Managerial Economics in Food and Resource Industries Option

Required:

428 Managerial Economics

Elect three of the following:

305 Price Theory

312 Introductory Econometrics

313 Quantitative Methods in Applied Economics

324 Small Business Finance

452 Industrial Organization in Resource Economics (prerequisite: RES EC 305)

453 Public Policy Affecting the Food Industry

471 Benefit-Cost Analysis of Natural Resource Programs (prerequisite: RES EC 305)

472 Advanced Topics in Resource and Environmental Economics

497A Experimental Economics

Food Marketing Economics Option

Required:

241 Introduction to Food Marketing Economics

343 Food Merchandising

Elect two of the following:

305 Price Theory

312 Introductory Econometrics

313 Quantitative Methods in Applied Economics

452 Industrial Organization in Resource Economics (prerequisite: RES EC 305)

453 Public Policy Affecting the Food Industry

472 Advanced Topics in Resource and Environmental Economics

497A Experimental Economics

Natural Resource Economics Option

Required:

262 Environmental Economics

Elect three of the following:

263 Natural Resource Economics

305 Price Theory

312 Introductory Econometrics

313 Quantitative Methods in Applied Economics

471 Benefit-Cost Analysis of Natural Resource Programs (prerequisite: RES EC 305)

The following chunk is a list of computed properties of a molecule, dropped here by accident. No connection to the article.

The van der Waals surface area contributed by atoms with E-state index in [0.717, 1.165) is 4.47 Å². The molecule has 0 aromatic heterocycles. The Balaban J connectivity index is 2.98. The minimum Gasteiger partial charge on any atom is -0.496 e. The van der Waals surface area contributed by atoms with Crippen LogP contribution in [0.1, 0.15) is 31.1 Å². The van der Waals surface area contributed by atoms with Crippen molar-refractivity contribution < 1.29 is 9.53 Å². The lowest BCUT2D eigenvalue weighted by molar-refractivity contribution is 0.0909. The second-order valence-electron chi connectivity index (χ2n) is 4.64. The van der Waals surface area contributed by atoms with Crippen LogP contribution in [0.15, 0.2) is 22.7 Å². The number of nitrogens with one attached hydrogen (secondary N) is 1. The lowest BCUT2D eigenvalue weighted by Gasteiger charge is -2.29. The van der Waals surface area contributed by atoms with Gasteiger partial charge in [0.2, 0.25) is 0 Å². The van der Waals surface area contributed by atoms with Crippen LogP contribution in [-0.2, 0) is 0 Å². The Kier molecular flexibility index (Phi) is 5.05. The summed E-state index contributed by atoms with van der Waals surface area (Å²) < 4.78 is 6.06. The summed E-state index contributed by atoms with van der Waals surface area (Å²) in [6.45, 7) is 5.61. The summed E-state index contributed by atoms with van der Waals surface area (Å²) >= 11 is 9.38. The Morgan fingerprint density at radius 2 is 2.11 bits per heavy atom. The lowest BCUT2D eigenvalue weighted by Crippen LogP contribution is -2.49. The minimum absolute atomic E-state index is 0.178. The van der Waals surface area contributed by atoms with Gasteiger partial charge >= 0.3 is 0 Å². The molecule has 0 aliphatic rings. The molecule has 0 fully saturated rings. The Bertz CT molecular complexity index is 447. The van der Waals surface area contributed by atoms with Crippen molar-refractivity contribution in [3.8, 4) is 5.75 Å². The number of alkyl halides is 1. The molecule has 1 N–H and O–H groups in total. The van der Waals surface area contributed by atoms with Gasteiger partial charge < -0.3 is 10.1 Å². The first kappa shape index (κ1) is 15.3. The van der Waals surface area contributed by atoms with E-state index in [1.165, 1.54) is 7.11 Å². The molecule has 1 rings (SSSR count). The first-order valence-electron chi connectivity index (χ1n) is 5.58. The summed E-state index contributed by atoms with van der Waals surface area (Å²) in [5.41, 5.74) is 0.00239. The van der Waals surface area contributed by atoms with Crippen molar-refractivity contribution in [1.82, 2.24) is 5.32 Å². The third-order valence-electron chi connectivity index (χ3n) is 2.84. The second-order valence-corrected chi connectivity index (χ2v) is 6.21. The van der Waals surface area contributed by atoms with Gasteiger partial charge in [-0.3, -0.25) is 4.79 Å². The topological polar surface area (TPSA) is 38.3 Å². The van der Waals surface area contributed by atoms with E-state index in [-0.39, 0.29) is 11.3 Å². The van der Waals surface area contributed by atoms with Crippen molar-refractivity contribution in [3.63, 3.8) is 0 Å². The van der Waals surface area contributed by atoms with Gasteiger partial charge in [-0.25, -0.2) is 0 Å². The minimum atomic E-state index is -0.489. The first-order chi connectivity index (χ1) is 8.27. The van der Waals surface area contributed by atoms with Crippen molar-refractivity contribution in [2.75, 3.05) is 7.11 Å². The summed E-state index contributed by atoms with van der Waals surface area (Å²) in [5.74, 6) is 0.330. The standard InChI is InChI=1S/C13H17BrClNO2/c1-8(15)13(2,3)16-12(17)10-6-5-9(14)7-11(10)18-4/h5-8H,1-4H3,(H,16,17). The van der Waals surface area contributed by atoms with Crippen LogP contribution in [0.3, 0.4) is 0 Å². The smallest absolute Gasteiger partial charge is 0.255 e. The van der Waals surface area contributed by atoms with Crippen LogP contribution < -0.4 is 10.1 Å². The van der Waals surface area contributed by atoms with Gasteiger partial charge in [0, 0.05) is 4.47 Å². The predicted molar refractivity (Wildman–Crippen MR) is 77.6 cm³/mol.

472 Advanced Topics in Resource and Environmental Economics

497A Experimental Economics

Economics of Public Policy for Natural Resources and the Food System Option

Required:

453 Public Policy Affecting the Food Industry

471 Benefit-Cost Analysis of Natural Resource Programs

Elect two of the following:

263 Natural Resource Economics

305 Price Theory

312 Introductory Econometrics

452 Industrial Organization in Resource Economics (prerequisite: RES EC 305)

472 Advanced Topics in Resource and Environmental Economics

497A Experimental Economics

Agricultural Economics Option

Elect four of the following:

140 Managing Your Own Business

241 Introduction to Food Marketing Economics

305 Price Theory

313 Quantitative Methods in Applied Economics

324 Small Business Finance

497A Experimental Economics

Notes: No required course may be taken on a Pass/Fail basis. ECON 203 may be substituted for RES EC 305 as a prerequisite for other courses, but ECON 203 cannot be counted as one of the four departmental courses students must take under each option.

Resource Economics | Courses | Faculty